How to completely remove snap

I installed Ubuntu Mate 18.04.2, and I want to know how to remove all installed snaps from my machine and finally remove completely snap.

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Find installed snaps: snap list

Remove installed snaps: sudo snap remove <package>

Remove snapd: sudo apt purge snapd

Remove snap directory from home: rm -rf ~/snap

If you receive an error removing snapd then do the following sudo rm -rf /var/cache/snapd then run sudo apt purge snapd

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Thanks really for your great help, now my machine is clean from those big, heavy and slow snaps.

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You don't need to say that just because you personally don't have a use of it or did not really understand all the benefits.

Snap is a nice piece of technology, it is working very well and hassle-free. I am looking forward to seeing more support around it (more community, more apps), instead of always the same FUD.

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I tried snaps, flatpacks, appimages, they all have big size and try to duplicate existing libs which go in the same direction of what Windows apps do, apt is more flexible and provide really fast and small upgrades which are integrated and shared with all system apps.

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Of course, it requires more space, but disk space is cheap nowadays and it comes with many advantages.

You may dislike it and it is fine, but always expressing only criticism without seeing the whole part is destructive for the community and discouraging developers.

For example, your argument that it's like Windows is totally wrong.

First, there is nothing similar in Windows. I think you are confused with Windows apps which in general don't share libraries together, but for totally different reasons. And it lacks great features that Snap brings, like a repository, auto-updates and sandboxing.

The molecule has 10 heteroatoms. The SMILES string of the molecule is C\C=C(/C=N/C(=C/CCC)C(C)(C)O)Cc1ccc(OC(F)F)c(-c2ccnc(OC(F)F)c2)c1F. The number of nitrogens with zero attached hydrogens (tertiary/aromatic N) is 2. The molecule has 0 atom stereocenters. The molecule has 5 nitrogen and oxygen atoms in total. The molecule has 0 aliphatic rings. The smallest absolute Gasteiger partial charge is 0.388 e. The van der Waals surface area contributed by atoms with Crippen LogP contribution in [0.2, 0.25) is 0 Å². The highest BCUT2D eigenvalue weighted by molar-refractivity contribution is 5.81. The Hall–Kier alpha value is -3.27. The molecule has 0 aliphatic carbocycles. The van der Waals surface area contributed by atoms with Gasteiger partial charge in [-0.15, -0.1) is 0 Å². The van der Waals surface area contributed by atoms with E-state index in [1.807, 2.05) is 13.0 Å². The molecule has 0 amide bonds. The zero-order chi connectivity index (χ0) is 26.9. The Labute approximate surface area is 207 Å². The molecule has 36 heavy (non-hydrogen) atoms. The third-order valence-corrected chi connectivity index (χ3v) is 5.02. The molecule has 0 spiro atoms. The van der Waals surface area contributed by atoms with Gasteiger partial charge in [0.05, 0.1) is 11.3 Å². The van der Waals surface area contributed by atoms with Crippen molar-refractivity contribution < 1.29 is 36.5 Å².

Second, the Linux ecosystems should be inspired by a lot of good stuff from Windows: binary signing, kernel security, etc. So, being inspired by Windows is not a problem.

So, please, it is OK you ask and uninstall Snap, it is not OK you criticize it that way.

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What I hate the most in those new formats is how each company/community defends its new way of installing apps in linux, you find snap supported only by canonical, and flatpack and appimage, and there is no effort to have unique solution or to joint forces, every platform works on its way, this brings fear of using one of those formats.
I think apt could be reworked and enhanced to support downloading/upgrading multiple version of same library for specific apps, and plus apt is widely used and more stable in the debian/ubuntu world.

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I agree with you on this. There is too much fragmentation in the Linux ecosystem, too many wasted resources.

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Completely agree. I don't understand why all of these new ways to install things when they don't seem to be improvements. I personally love Apt. It works good and has for years.

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Adding my "me-too" to this, as well.

I'm glad that snapd seems to be completely removable now, before it had a dependency on "ubuntu-core" or somesuch, and the best you could do was just remove all of the snaps.

It's not the size of snaps that bothers me, nor the library duplication... I'm just really, really irked by how it spams up my mounts with loopback devices.